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Personality and psychopathology in African unaccompanied refugee minors: repression, resilience and vulnerability.
Huemer J, Völkl-Kernstock S, Karnik N, Denny KG, Granditsch E, Mitterer M, Humphreys K, Plattner B, Friedrich M, Shaw RJ, Steiner H. Personality and psychopathology in African unaccompanied refugee minors: repression, resilience and vulnerability. Child Psychiatry and Human Development. 2013 Feb 1; 44(1):39-50.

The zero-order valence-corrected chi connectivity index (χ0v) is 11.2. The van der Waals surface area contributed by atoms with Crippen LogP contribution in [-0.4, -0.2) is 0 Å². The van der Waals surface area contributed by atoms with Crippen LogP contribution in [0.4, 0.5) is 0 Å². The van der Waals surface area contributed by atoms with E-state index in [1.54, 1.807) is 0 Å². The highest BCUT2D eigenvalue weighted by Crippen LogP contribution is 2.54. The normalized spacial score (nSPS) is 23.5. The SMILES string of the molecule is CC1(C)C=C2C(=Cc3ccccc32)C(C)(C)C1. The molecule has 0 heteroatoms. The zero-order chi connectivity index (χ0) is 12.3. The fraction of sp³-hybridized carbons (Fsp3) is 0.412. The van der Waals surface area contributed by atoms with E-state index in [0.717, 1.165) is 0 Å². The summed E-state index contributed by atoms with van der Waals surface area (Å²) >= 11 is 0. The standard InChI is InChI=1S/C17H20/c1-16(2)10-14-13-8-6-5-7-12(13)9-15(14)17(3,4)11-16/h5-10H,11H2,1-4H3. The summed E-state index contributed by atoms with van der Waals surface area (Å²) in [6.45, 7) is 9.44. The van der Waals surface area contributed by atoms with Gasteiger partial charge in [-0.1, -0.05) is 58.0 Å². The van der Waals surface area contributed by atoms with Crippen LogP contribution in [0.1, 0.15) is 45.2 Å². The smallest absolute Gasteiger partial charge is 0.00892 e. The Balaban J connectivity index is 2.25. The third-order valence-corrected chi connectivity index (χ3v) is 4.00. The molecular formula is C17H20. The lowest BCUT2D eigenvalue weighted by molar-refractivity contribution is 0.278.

Examining personality and psychopathological symptoms among unaccompanied refugee minors (URMs), we measured intra-individual dimensions (repression and correlates thereof) usually associated with resilience. Forty-one URMs completed the Weinberger Adjustment Inventory (WAI), assessing personality, and the Youth Self-Report (YSR), describing current symptoms. URMs endorsed high levels of Repressive Defensiveness, Denial of Distress, and Restraint; unexpectedly, URMs reported high Distress and reduced Happiness (WAI, p's < 0.05). Although YSR symptoms were below clinical cut points, there were notable correlations between Distress and Attention Problems, Self-destructive, and Aggressive Behavior (all on the YSR), correcting for multiple comparisons (p's < 0.004). URMs exposed to non-normative stressors reported non-symptomatic outcomes, and high levels of personality dimensions correlating with resilience. However, URMs also endorsed high Distress and low Happiness, calling their resilience into question. Positive correlations between WAI Distress and YSR symptom subscales suggest that URMs harbor vulnerabilities of clinical and forensic significance.